Posted , by Victoria Dietz, Vice President. Topic: Year-End Giving.

It’s fall, so if you haven’t started planning your year-end appeals, you’re late—but not too late! Over 40% of giving occurs in last four months of year. But Google has found that donors begin their research in August, and that online donation-related searches increase 30% from August to September. Of course, December is still king for when those gifts are actually made.

So how do you capture donors’ attention in those late-summer months and move them into a meaningful gift by December? By avoiding common mistakes we see among nonprofits:

Sending the first communication on November 29
We know starting early is a must. That doesn’t necessarily mean that you’re asking in September, but it should mean you’re planning and ramping up communication so that when a donor is thinking about where to give toward the end of the year, you have laid a solid foundation and built a great case for a gift. Use the early fall to show impact and tell your story so your organization is top of mind.

No board support
One of the first pieces of the puzzle you need in place is board support. This means all board members should have made meaningful personal gifts and are thinking about other ways to get involved—making calls, setting appointments, giving tours, signing appeal letters and thank-you cards, or maybe considering issuing a challenge gift to the community.  The reality is, board members will not wake up one morning and think of these ideas themselves. You, as a staff leader, need to communicate with them early at board meetings and through one-on-one conversations to help them get engaged and maximize success.

Employing the “wait by the mailbox” strategy
One of the biggest mistakes you can make is assuming that last year’s gifts will be repeated, especially for your top donors. You must ask—and for your top donors, this should be in person and prior to December. Sitting down with your donors and prospects for specific in-person asks does so much—to not only secure higher-level gifts, but also to build a relationship. Bottom line: If your strategy does not involve in-person meetings, you are leaving serious money on the table.

A message that misses the mark
It’s vital to have a coordinated message that is clear to donors. It needs to:
• Use a multipronged approach (in-person, direct mail, online and social media)
• Make sure written and electronic communications complement each other
• Tell strong stories that tap into donor emotions
• Demonstrate impact

One of the top reasons donors say they stop giving to an organization, besides their not being asked, is that no one reports back on what their gift did before they are asked for the next one. Now is the time of year to get those messages out, if you have not already started doing so. When creating the materials, remember you don’t have to spend an enormous amount of money—it should be appropriate for your organization and mission. Donors don’t want to see a small human services organization with highly flashy materials, but they may expect that from their university, or a statewide arts group.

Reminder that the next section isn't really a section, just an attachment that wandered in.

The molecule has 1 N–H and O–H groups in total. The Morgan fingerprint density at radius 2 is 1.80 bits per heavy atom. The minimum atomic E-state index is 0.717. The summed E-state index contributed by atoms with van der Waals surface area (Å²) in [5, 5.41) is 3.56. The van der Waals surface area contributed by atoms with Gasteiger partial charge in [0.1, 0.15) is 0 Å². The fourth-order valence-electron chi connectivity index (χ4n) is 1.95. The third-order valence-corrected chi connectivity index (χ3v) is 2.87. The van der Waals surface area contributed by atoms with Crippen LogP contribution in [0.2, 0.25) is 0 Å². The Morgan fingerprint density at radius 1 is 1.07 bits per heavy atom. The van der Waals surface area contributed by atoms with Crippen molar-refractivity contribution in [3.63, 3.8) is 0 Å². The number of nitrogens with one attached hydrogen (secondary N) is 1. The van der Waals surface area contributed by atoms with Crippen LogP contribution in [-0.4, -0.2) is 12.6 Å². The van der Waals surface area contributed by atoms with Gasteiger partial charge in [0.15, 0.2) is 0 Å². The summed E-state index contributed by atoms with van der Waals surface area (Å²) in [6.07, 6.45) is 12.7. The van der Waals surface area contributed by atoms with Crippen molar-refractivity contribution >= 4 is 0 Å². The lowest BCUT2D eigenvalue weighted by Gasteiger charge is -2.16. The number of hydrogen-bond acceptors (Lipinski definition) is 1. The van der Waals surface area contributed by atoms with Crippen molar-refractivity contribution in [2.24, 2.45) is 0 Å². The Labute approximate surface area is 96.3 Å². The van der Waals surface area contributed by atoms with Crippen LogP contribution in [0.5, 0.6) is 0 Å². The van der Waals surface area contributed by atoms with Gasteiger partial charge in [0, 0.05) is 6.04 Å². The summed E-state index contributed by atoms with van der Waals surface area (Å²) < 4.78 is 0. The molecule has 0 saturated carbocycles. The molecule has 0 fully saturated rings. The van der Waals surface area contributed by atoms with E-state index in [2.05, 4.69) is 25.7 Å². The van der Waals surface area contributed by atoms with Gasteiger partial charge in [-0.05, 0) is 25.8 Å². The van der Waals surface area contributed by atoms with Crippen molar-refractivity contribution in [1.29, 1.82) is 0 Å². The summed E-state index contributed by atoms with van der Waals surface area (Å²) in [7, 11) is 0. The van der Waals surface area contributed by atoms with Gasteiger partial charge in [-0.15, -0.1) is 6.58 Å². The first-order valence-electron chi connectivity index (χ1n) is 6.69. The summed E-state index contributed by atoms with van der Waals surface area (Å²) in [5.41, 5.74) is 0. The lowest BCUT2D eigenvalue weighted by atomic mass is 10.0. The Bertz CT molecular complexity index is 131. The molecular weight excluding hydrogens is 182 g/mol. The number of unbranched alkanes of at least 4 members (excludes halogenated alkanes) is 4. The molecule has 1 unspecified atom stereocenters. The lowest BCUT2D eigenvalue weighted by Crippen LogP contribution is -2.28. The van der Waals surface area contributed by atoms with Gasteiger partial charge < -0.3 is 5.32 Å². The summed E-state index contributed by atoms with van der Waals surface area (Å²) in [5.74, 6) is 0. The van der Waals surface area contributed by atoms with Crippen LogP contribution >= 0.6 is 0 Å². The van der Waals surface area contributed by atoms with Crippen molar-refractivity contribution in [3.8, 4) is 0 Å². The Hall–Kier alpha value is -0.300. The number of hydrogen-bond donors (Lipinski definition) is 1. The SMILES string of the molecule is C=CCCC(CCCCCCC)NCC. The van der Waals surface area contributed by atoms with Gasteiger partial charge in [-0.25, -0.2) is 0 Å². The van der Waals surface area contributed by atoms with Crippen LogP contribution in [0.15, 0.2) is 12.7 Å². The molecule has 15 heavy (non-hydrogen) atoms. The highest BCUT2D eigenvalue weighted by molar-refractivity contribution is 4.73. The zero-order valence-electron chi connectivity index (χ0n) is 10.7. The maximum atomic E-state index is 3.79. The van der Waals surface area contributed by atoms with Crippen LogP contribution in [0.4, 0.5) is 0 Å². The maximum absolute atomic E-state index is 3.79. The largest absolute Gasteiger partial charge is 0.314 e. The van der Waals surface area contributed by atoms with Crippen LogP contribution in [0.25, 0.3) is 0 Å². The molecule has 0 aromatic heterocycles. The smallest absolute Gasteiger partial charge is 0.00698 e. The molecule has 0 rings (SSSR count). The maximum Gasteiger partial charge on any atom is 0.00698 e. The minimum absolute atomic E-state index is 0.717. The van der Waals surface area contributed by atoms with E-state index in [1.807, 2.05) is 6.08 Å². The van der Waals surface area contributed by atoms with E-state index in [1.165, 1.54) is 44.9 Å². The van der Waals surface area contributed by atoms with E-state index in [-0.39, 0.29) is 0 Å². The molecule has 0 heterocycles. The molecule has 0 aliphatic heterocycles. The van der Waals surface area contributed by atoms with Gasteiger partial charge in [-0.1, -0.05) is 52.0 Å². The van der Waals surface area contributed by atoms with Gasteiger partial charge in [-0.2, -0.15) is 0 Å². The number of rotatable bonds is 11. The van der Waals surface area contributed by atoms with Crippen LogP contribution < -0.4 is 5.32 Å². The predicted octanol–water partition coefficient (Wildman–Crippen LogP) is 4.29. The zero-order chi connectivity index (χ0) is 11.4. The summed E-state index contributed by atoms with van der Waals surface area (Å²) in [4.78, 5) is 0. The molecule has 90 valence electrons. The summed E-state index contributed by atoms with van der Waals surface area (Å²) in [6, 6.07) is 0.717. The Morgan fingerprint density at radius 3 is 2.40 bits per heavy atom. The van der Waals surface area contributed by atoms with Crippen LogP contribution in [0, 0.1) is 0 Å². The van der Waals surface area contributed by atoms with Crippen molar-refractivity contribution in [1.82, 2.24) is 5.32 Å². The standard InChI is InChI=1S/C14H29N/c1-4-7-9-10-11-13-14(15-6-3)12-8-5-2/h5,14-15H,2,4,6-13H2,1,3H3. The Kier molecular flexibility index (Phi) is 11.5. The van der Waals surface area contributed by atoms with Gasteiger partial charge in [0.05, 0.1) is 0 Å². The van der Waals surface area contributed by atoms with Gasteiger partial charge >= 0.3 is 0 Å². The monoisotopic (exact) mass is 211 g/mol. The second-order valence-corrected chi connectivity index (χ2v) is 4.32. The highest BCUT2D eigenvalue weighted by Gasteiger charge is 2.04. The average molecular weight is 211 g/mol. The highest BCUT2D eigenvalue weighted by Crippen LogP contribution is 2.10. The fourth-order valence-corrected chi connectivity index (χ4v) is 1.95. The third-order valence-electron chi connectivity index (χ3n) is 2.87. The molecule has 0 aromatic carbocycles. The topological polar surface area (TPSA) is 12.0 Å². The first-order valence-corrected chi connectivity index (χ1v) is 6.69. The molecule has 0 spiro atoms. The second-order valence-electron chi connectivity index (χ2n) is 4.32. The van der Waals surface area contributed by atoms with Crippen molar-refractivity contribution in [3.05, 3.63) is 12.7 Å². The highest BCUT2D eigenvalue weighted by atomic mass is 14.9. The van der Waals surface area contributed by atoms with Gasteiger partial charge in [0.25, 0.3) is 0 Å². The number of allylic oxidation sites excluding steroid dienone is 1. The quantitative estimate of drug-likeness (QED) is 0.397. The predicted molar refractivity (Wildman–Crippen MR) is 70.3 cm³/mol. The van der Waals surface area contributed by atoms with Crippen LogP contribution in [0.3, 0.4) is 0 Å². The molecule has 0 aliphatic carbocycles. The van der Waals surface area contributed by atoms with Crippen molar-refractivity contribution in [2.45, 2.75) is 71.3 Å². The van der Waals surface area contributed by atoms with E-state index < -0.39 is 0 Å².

Only contacting people who haven’t given yet
If you’re only contacting those that haven’t given yet, you are leaving dollars on the table. The people who already made an investment in your organization this year have demonstrated they are interested in your mission! Don’t ignore this pool of possible repeat givers. Speaking of the past, another really important point to consider is what worked well in your previous year-end communications. Pull records on the last three years’ appeals and compare them to the results. Did one outperform the others? Build on that. Also look at drop dates compared to response—all of this data will tell you how and when your donor base likes to be communicated with.

Your website isn’t donor-friendly
While online giving is less than 10% of giving overall, December is the biggest month by far for these gifts, so it’s important that you are leveraging this channel. A donor-friendly website will be:
• Clean and easy to navigate
• Mobile optimized
• Clear about what your organization does
• Easy for visitors to find the donate button (preferably large and at the top of the page)

Your e-giving strategy should include e-blasts that weave together messages of impact, solicitation and gratitude—so, not every email should be a solicitation. Consider sending testimonials or creative “thank you for your support” messages using engaging stories in between solicitations. This pattern should also be how you use social media to drive traffic back to your website.  And don’t forget to plan around #GivingTuesday!

Forgetting to follow up
While we know December is exhausting, don’t use January for an organizational nap! Send impact statements, testimonials or thank-you postcards. And don’t forget to involve your board and staff in this process. Was this the year you raised the most money? Report it, and tell them what you are going to do with the dollars!
Feel free to use this timeline summary in your planning:


Remember, the biggest mistake of all is not asking!

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